BY JOE FASBINER
So we’re going to Venice, Goddamit.
But, I’m thinking, not before I get some black spray paint and just blot out the view from the side window of my car, and maybe half of the windshield. But that wouldn’t stop him.
My son is 17. Perfect Venice age. A skateboarder (no helmet), a videogame mastermind and a driver. My car.
And for some irrational reason, the California Department of Motor Vehicles has deemed it wise to endow him with a license to drive a car with which he can threaten the lives of everyone around him.
Though, to his credit, he hasn’t killed anybody yet. Not that I know of, anyway.
So it happened like this. My wife asked me to get a gallon of milk and my son, Michael, overheard this because sometimes he hears things from far away. He hears it like a dog hears things, though it doesn’t seem to work when you ask him, nicely, to get his dirty socks off the dining room table, like we were having a dinner party or something and you were the Queen.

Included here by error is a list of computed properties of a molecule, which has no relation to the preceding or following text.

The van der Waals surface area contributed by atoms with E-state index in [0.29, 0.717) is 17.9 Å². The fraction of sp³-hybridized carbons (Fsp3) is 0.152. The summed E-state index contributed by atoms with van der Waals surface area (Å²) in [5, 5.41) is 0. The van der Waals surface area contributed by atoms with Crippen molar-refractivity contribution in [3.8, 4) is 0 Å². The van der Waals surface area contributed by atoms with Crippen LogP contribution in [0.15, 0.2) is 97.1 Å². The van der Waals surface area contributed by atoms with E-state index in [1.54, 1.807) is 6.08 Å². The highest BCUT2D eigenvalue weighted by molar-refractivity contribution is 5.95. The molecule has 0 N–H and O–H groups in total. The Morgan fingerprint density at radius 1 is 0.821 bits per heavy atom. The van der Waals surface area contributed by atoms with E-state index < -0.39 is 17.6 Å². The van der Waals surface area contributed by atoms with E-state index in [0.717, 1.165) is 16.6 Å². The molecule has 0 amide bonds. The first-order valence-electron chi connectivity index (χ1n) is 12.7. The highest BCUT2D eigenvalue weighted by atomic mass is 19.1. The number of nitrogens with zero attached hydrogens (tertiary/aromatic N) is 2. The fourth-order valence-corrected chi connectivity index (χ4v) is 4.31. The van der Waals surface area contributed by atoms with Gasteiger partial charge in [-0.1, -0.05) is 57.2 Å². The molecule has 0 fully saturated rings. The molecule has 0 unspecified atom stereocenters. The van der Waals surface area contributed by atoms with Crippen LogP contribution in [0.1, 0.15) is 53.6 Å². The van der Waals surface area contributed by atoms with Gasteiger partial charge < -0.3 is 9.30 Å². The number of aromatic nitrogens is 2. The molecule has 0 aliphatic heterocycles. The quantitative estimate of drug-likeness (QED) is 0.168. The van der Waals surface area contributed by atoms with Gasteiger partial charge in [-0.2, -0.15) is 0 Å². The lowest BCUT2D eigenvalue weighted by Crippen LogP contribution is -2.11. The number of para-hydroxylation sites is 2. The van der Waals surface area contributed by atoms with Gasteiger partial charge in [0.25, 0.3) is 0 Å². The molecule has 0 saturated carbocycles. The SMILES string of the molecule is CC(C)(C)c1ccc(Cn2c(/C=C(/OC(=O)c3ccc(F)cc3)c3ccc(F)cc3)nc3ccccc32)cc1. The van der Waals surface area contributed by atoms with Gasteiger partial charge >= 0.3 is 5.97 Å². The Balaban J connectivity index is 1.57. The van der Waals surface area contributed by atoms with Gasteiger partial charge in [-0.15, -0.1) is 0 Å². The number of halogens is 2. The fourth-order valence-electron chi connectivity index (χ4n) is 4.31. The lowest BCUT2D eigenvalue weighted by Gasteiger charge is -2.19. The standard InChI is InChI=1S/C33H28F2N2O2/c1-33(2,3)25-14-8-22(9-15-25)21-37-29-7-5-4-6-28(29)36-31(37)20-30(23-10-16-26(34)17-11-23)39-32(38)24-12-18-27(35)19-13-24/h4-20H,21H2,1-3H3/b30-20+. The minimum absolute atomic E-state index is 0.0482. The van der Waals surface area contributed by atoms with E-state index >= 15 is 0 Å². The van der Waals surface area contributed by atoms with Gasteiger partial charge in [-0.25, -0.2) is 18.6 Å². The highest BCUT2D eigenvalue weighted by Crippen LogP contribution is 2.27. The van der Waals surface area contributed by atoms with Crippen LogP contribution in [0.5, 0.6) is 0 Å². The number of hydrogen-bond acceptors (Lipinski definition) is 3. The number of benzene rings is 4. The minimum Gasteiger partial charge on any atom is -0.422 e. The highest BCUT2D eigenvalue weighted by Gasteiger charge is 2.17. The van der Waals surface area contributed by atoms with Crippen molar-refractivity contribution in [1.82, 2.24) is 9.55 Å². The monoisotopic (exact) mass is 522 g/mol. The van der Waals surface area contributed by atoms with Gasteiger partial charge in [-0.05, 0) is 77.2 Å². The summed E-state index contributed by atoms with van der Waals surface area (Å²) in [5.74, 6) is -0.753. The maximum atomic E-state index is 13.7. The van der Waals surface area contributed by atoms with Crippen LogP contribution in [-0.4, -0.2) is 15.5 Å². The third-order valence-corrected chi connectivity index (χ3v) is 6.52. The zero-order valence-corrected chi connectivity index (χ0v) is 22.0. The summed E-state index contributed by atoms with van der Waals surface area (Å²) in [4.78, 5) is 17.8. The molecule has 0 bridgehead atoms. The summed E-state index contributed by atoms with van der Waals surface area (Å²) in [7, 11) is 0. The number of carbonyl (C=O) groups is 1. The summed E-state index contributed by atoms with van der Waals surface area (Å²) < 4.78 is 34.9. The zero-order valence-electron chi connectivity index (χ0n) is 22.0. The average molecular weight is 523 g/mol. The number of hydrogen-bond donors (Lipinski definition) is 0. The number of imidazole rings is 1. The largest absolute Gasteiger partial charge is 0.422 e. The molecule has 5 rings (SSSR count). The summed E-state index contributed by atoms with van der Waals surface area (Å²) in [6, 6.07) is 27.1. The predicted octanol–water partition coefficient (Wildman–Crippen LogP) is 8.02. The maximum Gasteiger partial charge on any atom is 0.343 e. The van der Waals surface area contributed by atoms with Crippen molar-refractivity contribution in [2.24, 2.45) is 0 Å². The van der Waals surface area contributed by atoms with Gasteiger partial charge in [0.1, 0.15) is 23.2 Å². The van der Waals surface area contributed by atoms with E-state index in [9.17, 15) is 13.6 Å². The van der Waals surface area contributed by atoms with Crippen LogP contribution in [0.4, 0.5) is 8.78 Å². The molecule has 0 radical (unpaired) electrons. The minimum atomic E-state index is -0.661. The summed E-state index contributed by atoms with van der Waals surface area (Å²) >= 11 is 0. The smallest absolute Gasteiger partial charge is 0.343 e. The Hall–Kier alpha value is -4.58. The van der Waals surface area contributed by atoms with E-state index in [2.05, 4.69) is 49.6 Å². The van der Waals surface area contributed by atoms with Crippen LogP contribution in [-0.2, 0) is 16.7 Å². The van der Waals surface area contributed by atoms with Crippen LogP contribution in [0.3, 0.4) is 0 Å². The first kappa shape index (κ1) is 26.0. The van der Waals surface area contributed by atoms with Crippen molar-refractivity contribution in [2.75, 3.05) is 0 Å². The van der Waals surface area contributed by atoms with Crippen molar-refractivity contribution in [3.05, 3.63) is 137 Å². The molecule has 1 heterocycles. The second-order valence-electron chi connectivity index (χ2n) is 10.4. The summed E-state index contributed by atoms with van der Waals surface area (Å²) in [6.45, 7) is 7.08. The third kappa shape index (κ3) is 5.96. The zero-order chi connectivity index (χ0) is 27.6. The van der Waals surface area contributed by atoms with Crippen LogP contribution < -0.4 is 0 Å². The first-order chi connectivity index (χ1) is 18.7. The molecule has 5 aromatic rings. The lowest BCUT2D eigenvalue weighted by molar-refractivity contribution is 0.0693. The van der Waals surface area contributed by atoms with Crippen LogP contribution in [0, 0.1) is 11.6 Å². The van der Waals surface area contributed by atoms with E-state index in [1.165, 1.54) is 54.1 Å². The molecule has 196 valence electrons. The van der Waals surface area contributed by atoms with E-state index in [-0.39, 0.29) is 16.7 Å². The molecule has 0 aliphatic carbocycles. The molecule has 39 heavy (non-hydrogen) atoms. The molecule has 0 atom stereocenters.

We were going for a drive, with the windows open, because summertime has arrived in Marina del Rey. And we’re going in my car.
Because he always gets to drive when we’re together. I said this before: it’s my car and he is enthusiastic, because he can pilot this 3,000-pound over-powered behemoth killing machine.
There was something he had to get, too. And it wasn’t at the grocery store here in Marina del Rey. It was at a surf shop in Venice. Why? Because, besides having the most crowded streets and pedestrian walkways on Planet Earth, the Venice Boardwalk is where surfers shop. Michael doesn’t surf. I don’t surf. My wife doesn’t surf. At least, she doesn’t do it when I’m around.